In a conference call Wednesday afternoon, Minnesota Hospital Association President and CEO Rahul Koranne said hospitals around the state are in a “dire financial crisis.” Earlier this week, the Minnesota Hospital Association announced hospitals in that state are losing about $31 million per day because of lost revenue from eliminating elective surgeries, to focus capacity and supplies on COVID-19 response. This data is tracked by MHA.
City-owned NH+C is reportedly losing $1 million per week between lost revenue and costs of COVID-19 response.
Money to cover Northfield’s financial losses comes from reserves Northfield Hospital and Clinics has built over decades. The hospital system says the leaves of absence, which start Sunday, will impact “a range of positions across departments. The number and details are being worked out directly with staff.”
The changes are expected to be re-evaluated at the end of May.
“Like many other medical centers, we are committed to the mission of protecting our community, but at the same time we need to be mindful of the financial realities,” said hospital system CEO Steve Underdahl. “I am heartsick to take this action at a moment when NH+C’s team has made heroic efforts to get us ready for the COVID-19 impact. It is our intention to call people back to work as soon as possible.”
“We’re confident that the scope and quality of our services will continue to meet our high clinical standards,” he added. “It’s our intention that these steps are temporary and although painful, these actions will help us protect the financial health of NH+C as we continue to care for the community.”
Northfield Hospital and Clinics is reportedly working with state and federal government officials to prioritize COVID-19 relief funding for hospitals and health care workers.
The announcement came the same day Gov. Tim Walz extended the state’s stay-at-home order through May 4.
Department of Health awards emergency grants
The Minnesota Department of Health awarded $150 million in emergency health care grants Wednesday to nearly 350 provider organizations across the state to prepare and respond to the pandemic, and will soon take applications for an additional $150 million the Legislature approved as part of a new health care response fund to help providers prepare for and respond to the outbreak.
The Hospital Association’s Koranne said hospitals and health care systems across the state are looking to expand space to allow for more critical care beds. Even with that, he expects they will need even more capacity beyond that if a substantial surge happens.
The following day, Minnesota hospitals and health systems requested additional federal funding for an estimated $2.9 billion loss over the next 90 days due to responding to COVID-19.
Koranne said in a press release, “significant federal funding is required to ensure Minnesota health care providers are able to provide necessary services to get hospitals and health systems through this pandemic and to ensure continued viability and access to health care throughout the state once the pandemic is resolved.”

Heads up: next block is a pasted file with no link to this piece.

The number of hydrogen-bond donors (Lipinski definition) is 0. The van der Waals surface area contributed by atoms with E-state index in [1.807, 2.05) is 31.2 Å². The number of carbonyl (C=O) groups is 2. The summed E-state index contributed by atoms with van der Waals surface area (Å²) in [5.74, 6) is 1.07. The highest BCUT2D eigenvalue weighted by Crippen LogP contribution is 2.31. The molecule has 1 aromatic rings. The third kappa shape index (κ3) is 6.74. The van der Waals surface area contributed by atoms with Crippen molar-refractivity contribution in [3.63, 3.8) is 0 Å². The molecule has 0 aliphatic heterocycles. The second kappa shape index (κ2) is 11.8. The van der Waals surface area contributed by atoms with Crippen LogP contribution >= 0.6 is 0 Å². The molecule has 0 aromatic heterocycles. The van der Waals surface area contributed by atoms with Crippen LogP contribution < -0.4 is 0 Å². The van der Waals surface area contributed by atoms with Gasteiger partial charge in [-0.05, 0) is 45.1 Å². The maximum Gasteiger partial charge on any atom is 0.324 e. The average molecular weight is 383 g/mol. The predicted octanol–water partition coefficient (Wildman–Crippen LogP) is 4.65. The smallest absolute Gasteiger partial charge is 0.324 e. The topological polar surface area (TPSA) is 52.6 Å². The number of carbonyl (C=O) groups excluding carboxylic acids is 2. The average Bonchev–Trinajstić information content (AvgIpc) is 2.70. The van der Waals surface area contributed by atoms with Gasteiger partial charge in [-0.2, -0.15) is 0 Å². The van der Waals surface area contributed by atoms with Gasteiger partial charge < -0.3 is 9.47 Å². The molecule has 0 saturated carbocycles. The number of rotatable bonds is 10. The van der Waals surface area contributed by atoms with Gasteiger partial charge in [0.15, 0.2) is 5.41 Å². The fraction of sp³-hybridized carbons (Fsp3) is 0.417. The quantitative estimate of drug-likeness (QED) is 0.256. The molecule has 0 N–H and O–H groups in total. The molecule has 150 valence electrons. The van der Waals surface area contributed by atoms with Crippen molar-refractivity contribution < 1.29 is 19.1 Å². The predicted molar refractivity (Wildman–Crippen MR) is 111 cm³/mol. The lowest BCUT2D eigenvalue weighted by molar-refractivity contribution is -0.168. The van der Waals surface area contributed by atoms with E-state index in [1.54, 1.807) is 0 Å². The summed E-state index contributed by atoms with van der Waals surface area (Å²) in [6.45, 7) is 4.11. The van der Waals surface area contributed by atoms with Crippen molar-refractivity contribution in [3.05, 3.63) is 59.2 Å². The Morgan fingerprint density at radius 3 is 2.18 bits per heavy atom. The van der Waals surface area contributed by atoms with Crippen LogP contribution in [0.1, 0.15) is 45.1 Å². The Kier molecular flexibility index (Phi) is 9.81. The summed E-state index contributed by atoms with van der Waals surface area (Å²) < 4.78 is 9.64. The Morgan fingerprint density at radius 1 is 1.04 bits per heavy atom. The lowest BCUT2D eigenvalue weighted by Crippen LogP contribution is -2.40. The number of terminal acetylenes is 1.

MHA worked with accounting firm CliftonLarsonAllen to model the near-term impact of the pandemic.
“Minnesota’s health care providers have postponed elective surgeries and reduced in-person visits to clinics in order to conserve personal protective equipment (PPE) for front-line caregivers and to reduce potential exposure for both health care workers and patients,” Koranne said in the release. “That was the right thing to do, but the reduction in revenue and significant costs to acquire an unprecedented amount of supplies and equipment, build out temporary spaces for a surge of patients and ensure we will have the right workforce in place to care for COVID-19 patients — particularly in intensive care — are having a significant financial impact on health systems throughout Minnesota, large and small, metro and rural.”
The revenue loss represents a 55% reduction of patient revenue, on average. Smaller hospitals are reporting closer to 70% revenue reductions. The loss is expected to remain consistent over the next 90 days for a $2.8 billion impact.
The release states MHA members are spending approximately $13.3 million per day to purchase equipment and supplies and to make physical and technological upgrades that will allow them to handle a surge of COVID-19 patients. Over 90 days, those additional expenses are expected to total $1.2 billion.
“The analysis also accounted for offsetting revenues as COVID-19 cases increase,” the release states. “With an estimated shortfall from reimbursements, hospitals and health systems will experience over $120 million in uncovered patient-related costs. In total, this will result in approximately a $2.9 billion cash flow loss over the next 90 days.”
On Wednesday, Koranne spoke highly of the work Minnesota’s hospitals and health care workers are undertaking to help prevent COVID-19 deaths. He said the Hospital Association supports Walz’s stay-at-home order because it is giving health care systems precious time to prepare for an expected influx of patients.
Koranne said state health officials are gleaning lessons from the significant outbreak New York is facing and are evaluating models to prepare for any influx, and working with the state Legislature and congressional delegation for additional funding.
He addressed concerns over the possible health impact of the decisions of neighboring states North Dakota and Iowa to hold off on issuing strict stay-at-home orders.
“Science is the science, and the science needs to be for everybody,” Koranne said. “We definitely hope that everybody will be led by science and evidence.”